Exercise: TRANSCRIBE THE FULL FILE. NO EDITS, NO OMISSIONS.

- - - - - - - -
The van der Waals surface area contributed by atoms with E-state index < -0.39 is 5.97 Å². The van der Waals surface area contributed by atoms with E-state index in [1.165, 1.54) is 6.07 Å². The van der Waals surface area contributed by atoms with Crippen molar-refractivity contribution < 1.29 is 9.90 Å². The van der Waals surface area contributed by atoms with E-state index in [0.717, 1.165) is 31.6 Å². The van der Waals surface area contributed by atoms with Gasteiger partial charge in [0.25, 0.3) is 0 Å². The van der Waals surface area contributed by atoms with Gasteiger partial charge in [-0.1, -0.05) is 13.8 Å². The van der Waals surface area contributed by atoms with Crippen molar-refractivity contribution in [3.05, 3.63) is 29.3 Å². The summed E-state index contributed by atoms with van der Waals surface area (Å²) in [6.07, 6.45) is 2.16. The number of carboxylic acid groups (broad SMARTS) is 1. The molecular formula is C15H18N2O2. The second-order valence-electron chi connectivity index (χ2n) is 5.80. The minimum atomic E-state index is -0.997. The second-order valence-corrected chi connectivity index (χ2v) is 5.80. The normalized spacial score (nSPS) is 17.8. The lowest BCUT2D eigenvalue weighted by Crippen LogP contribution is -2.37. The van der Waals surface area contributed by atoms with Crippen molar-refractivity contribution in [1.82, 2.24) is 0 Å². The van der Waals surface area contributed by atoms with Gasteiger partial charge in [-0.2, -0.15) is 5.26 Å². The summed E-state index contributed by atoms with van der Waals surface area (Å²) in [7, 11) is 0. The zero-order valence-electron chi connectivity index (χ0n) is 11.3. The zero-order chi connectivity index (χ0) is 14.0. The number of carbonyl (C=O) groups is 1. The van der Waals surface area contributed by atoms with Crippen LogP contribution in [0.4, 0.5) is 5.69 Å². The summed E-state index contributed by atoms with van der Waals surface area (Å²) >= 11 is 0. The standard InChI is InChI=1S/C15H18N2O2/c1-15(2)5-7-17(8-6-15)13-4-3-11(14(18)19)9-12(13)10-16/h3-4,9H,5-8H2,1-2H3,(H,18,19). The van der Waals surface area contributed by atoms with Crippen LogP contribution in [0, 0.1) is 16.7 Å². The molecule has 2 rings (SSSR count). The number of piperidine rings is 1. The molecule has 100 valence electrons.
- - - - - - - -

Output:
The van der Waals surface area contributed by atoms with E-state index < -0.39 is 5.97 Å². The van der Waals surface area contributed by atoms with E-state index in [1.165, 1.54) is 6.07 Å². The van der Waals surface area contributed by atoms with Crippen molar-refractivity contribution < 1.29 is 9.90 Å². The van der Waals surface area contributed by atoms with E-state index in [0.717, 1.165) is 31.6 Å². The van der Waals surface area contributed by atoms with Gasteiger partial charge in [0.25, 0.3) is 0 Å². The van der Waals surface area contributed by atoms with Gasteiger partial charge in [-0.1, -0.05) is 13.8 Å². The van der Waals surface area contributed by atoms with Crippen molar-refractivity contribution in [3.05, 3.63) is 29.3 Å². The summed E-state index contributed by atoms with van der Waals surface area (Å²) in [6.07, 6.45) is 2.16. The number of carboxylic acid groups (broad SMARTS) is 1. The molecular formula is C15H18N2O2. The second-order valence-electron chi connectivity index (χ2n) is 5.80. The minimum atomic E-state index is -0.997. The second-order valence-corrected chi connectivity index (χ2v) is 5.80. The normalized spacial score (nSPS) is 17.8. The lowest BCUT2D eigenvalue weighted by Crippen LogP contribution is -2.37. The van der Waals surface area contributed by atoms with Crippen molar-refractivity contribution in [1.82, 2.24) is 0 Å². The van der Waals surface area contributed by atoms with Gasteiger partial charge in [-0.2, -0.15) is 5.26 Å². The summed E-state index contributed by atoms with van der Waals surface area (Å²) in [7, 11) is 0. The zero-order valence-electron chi connectivity index (χ0n) is 11.3. The zero-order chi connectivity index (χ0) is 14.0. The number of carbonyl (C=O) groups is 1. The van der Waals surface area contributed by atoms with Crippen LogP contribution in [0.4, 0.5) is 5.69 Å². The summed E-state index contributed by atoms with van der Waals surface area (Å²) >= 11 is 0. The standard InChI is InChI=1S/C15H18N2O2/c1-15(2)5-7-17(8-6-15)13-4-3-11(14(18)19)9-12(13)10-16/h3-4,9H,5-8H2,1-2H3,(H,18,19). The van der Waals surface area contributed by atoms with Crippen LogP contribution in [0, 0.1) is 16.7 Å². The molecule has 2 rings (SSSR count). The number of piperidine rings is 1. The molecule has 100 valence electrons.